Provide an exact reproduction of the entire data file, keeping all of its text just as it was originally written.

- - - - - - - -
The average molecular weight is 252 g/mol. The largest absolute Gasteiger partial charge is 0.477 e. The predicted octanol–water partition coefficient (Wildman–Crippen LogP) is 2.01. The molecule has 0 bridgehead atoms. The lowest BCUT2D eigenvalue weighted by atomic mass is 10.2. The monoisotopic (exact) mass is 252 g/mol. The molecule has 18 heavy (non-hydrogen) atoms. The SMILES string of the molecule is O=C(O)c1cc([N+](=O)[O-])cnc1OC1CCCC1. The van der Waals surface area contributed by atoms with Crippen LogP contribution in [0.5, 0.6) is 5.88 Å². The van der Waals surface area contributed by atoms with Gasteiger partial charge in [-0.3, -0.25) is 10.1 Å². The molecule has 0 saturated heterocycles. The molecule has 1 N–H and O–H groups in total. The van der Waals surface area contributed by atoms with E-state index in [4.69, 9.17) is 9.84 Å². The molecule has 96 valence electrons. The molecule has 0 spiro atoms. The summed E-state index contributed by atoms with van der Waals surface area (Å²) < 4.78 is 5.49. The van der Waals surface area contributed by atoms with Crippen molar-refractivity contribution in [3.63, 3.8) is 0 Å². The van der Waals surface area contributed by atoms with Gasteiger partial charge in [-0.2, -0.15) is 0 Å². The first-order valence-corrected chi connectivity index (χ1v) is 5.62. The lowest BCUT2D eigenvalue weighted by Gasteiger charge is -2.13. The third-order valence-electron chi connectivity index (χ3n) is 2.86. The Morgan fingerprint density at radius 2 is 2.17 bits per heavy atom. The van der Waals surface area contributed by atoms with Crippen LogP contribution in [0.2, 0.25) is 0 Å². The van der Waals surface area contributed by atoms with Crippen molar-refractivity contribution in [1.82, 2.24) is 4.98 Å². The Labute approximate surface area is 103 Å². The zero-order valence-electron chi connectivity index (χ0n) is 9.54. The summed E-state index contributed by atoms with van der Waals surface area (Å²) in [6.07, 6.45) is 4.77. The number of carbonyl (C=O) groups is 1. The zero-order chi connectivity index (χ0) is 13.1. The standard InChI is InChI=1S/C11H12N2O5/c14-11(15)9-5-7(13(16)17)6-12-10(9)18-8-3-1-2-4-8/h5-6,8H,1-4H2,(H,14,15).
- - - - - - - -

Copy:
The average molecular weight is 252 g/mol. The largest absolute Gasteiger partial charge is 0.477 e. The predicted octanol–water partition coefficient (Wildman–Crippen LogP) is 2.01. The molecule has 0 bridgehead atoms. The lowest BCUT2D eigenvalue weighted by atomic mass is 10.2. The monoisotopic (exact) mass is 252 g/mol. The molecule has 18 heavy (non-hydrogen) atoms. The SMILES string of the molecule is O=C(O)c1cc([N+](=O)[O-])cnc1OC1CCCC1. The van der Waals surface area contributed by atoms with Crippen LogP contribution in [0.5, 0.6) is 5.88 Å². The van der Waals surface area contributed by atoms with Gasteiger partial charge in [-0.3, -0.25) is 10.1 Å². The molecule has 0 saturated heterocycles. The molecule has 1 N–H and O–H groups in total. The van der Waals surface area contributed by atoms with E-state index in [4.69, 9.17) is 9.84 Å². The molecule has 96 valence electrons. The molecule has 0 spiro atoms. The summed E-state index contributed by atoms with van der Waals surface area (Å²) < 4.78 is 5.49. The van der Waals surface area contributed by atoms with Crippen molar-refractivity contribution in [3.63, 3.8) is 0 Å². The van der Waals surface area contributed by atoms with Gasteiger partial charge in [-0.2, -0.15) is 0 Å². The first-order valence-corrected chi connectivity index (χ1v) is 5.62. The lowest BCUT2D eigenvalue weighted by Gasteiger charge is -2.13. The third-order valence-electron chi connectivity index (χ3n) is 2.86. The Morgan fingerprint density at radius 2 is 2.17 bits per heavy atom. The van der Waals surface area contributed by atoms with Crippen LogP contribution in [0.2, 0.25) is 0 Å². The van der Waals surface area contributed by atoms with Crippen molar-refractivity contribution in [1.82, 2.24) is 4.98 Å². The Labute approximate surface area is 103 Å². The zero-order valence-electron chi connectivity index (χ0n) is 9.54. The summed E-state index contributed by atoms with van der Waals surface area (Å²) in [6.07, 6.45) is 4.77. The number of carbonyl (C=O) groups is 1. The zero-order chi connectivity index (χ0) is 13.1. The standard InChI is InChI=1S/C11H12N2O5/c14-11(15)9-5-7(13(16)17)6-12-10(9)18-8-3-1-2-4-8/h5-6,8H,1-4H2,(H,14,15).